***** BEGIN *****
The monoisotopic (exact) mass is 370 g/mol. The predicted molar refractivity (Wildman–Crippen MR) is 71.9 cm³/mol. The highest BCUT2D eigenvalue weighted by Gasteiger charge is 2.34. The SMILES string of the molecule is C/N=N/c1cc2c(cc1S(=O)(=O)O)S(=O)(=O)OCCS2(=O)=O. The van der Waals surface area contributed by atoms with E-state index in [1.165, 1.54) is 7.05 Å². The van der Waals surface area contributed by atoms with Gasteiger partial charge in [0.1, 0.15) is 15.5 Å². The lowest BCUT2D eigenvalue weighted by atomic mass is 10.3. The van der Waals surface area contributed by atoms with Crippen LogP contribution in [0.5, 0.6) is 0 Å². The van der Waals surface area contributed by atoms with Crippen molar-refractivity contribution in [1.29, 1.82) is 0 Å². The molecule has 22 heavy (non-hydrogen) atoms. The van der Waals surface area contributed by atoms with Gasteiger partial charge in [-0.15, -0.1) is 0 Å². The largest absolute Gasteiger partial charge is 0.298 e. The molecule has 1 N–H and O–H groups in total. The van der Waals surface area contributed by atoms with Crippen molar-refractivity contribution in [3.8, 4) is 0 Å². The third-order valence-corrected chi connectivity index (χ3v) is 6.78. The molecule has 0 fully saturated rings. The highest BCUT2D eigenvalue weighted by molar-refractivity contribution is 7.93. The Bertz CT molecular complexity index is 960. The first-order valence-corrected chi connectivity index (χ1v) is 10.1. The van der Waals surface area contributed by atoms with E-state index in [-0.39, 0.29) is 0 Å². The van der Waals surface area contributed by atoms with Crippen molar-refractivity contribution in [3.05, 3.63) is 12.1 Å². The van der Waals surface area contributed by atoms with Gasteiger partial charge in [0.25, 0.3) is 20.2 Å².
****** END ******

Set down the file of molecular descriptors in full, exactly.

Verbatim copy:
The monoisotopic (exact) mass is 370 g/mol. The predicted molar refractivity (Wildman–Crippen MR) is 71.9 cm³/mol. The highest BCUT2D eigenvalue weighted by Gasteiger charge is 2.34. The SMILES string of the molecule is C/N=N/c1cc2c(cc1S(=O)(=O)O)S(=O)(=O)OCCS2(=O)=O. The van der Waals surface area contributed by atoms with E-state index in [1.165, 1.54) is 7.05 Å². The van der Waals surface area contributed by atoms with Gasteiger partial charge in [0.1, 0.15) is 15.5 Å². The lowest BCUT2D eigenvalue weighted by atomic mass is 10.3. The van der Waals surface area contributed by atoms with Crippen LogP contribution in [0.5, 0.6) is 0 Å². The van der Waals surface area contributed by atoms with Crippen molar-refractivity contribution in [1.29, 1.82) is 0 Å². The molecule has 22 heavy (non-hydrogen) atoms. The van der Waals surface area contributed by atoms with Gasteiger partial charge in [-0.15, -0.1) is 0 Å². The largest absolute Gasteiger partial charge is 0.298 e. The molecule has 1 N–H and O–H groups in total. The van der Waals surface area contributed by atoms with Crippen molar-refractivity contribution in [3.8, 4) is 0 Å². The third-order valence-corrected chi connectivity index (χ3v) is 6.78. The molecule has 0 fully saturated rings. The highest BCUT2D eigenvalue weighted by molar-refractivity contribution is 7.93. The Bertz CT molecular complexity index is 960. The first-order valence-corrected chi connectivity index (χ1v) is 10.1. The van der Waals surface area contributed by atoms with E-state index in [-0.39, 0.29) is 0 Å². The van der Waals surface area contributed by atoms with Crippen molar-refractivity contribution in [3.05, 3.63) is 12.1 Å². The van der Waals surface area contributed by atoms with Gasteiger partial charge in [0.25, 0.3) is 20.2 Å².